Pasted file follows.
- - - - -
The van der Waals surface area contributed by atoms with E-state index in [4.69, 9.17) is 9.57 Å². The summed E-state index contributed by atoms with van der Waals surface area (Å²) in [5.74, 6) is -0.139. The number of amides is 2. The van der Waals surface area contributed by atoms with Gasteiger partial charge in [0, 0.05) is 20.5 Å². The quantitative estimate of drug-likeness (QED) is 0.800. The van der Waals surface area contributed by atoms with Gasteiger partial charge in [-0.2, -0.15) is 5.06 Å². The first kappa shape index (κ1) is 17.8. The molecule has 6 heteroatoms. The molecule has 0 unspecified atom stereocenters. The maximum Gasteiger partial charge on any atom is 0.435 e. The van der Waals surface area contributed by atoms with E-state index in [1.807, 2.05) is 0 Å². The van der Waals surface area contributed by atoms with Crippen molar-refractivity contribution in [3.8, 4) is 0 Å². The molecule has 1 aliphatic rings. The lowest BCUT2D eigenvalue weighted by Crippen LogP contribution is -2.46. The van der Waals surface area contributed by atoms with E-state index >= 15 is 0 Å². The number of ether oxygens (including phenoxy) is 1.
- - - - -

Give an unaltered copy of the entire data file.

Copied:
The van der Waals surface area contributed by atoms with E-state index in [4.69, 9.17) is 9.57 Å². The summed E-state index contributed by atoms with van der Waals surface area (Å²) in [5.74, 6) is -0.139. The number of amides is 2. The van der Waals surface area contributed by atoms with Gasteiger partial charge in [0, 0.05) is 20.5 Å². The quantitative estimate of drug-likeness (QED) is 0.800. The van der Waals surface area contributed by atoms with Gasteiger partial charge in [-0.2, -0.15) is 5.06 Å². The first kappa shape index (κ1) is 17.8. The molecule has 6 heteroatoms. The molecule has 0 unspecified atom stereocenters. The maximum Gasteiger partial charge on any atom is 0.435 e. The van der Waals surface area contributed by atoms with E-state index in [1.807, 2.05) is 0 Å². The van der Waals surface area contributed by atoms with Crippen molar-refractivity contribution in [3.8, 4) is 0 Å². The molecule has 1 aliphatic rings. The lowest BCUT2D eigenvalue weighted by Crippen LogP contribution is -2.46. The van der Waals surface area contributed by atoms with E-state index >= 15 is 0 Å². The number of ether oxygens (including phenoxy) is 1.